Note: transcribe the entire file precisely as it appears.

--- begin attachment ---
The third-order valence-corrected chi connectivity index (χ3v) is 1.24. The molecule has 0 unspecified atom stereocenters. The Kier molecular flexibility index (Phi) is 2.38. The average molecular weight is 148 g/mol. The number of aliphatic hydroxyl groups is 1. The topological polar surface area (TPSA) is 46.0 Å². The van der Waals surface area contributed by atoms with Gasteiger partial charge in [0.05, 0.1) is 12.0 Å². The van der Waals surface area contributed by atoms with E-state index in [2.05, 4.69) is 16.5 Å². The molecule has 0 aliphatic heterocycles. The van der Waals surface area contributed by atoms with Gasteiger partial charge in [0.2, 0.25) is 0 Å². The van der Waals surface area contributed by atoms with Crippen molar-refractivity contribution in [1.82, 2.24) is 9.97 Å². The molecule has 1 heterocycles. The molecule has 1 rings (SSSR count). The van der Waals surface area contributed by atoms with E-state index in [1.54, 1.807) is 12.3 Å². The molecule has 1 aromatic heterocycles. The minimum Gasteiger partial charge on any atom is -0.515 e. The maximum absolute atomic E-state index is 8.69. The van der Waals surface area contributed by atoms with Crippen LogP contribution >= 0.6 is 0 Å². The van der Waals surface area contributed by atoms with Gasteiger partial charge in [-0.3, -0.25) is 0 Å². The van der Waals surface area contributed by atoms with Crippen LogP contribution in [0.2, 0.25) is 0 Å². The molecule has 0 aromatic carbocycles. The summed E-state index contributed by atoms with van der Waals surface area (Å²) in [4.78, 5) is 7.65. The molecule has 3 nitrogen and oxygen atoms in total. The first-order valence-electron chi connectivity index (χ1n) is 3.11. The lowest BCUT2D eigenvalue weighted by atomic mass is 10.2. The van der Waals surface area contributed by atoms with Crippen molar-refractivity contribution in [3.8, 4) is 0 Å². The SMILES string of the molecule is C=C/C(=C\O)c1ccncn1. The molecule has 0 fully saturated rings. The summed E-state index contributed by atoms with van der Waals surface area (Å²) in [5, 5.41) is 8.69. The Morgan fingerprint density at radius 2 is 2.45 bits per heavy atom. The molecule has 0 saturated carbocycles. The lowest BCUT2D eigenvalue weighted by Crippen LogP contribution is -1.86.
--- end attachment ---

The third-order valence-corrected chi connectivity index (χ3v) is 1.24. The molecule has 0 unspecified atom stereocenters. The Kier molecular flexibility index (Phi) is 2.38. The average molecular weight is 148 g/mol. The number of aliphatic hydroxyl groups is 1. The topological polar surface area (TPSA) is 46.0 Å². The van der Waals surface area contributed by atoms with Gasteiger partial charge in [0.05, 0.1) is 12.0 Å². The van der Waals surface area contributed by atoms with E-state index in [2.05, 4.69) is 16.5 Å². The molecule has 0 aliphatic heterocycles. The van der Waals surface area contributed by atoms with Gasteiger partial charge in [0.2, 0.25) is 0 Å². The van der Waals surface area contributed by atoms with Crippen molar-refractivity contribution in [1.82, 2.24) is 9.97 Å². The molecule has 1 heterocycles. The molecule has 1 rings (SSSR count). The van der Waals surface area contributed by atoms with E-state index in [1.54, 1.807) is 12.3 Å². The molecule has 1 aromatic heterocycles. The minimum Gasteiger partial charge on any atom is -0.515 e. The maximum absolute atomic E-state index is 8.69. The van der Waals surface area contributed by atoms with Crippen LogP contribution >= 0.6 is 0 Å². The van der Waals surface area contributed by atoms with Gasteiger partial charge in [-0.3, -0.25) is 0 Å². The van der Waals surface area contributed by atoms with Crippen LogP contribution in [0.2, 0.25) is 0 Å². The molecule has 0 aromatic carbocycles. The summed E-state index contributed by atoms with van der Waals surface area (Å²) in [4.78, 5) is 7.65. The molecule has 3 nitrogen and oxygen atoms in total. The first-order valence-electron chi connectivity index (χ1n) is 3.11. The lowest BCUT2D eigenvalue weighted by atomic mass is 10.2. The van der Waals surface area contributed by atoms with Crippen molar-refractivity contribution in [3.8, 4) is 0 Å². The SMILES string of the molecule is C=C/C(=C\O)c1ccncn1. The molecule has 0 fully saturated rings. The summed E-state index contributed by atoms with van der Waals surface area (Å²) in [5, 5.41) is 8.69. The Morgan fingerprint density at radius 2 is 2.45 bits per heavy atom. The molecule has 0 saturated carbocycles. The lowest BCUT2D eigenvalue weighted by Crippen LogP contribution is -1.86.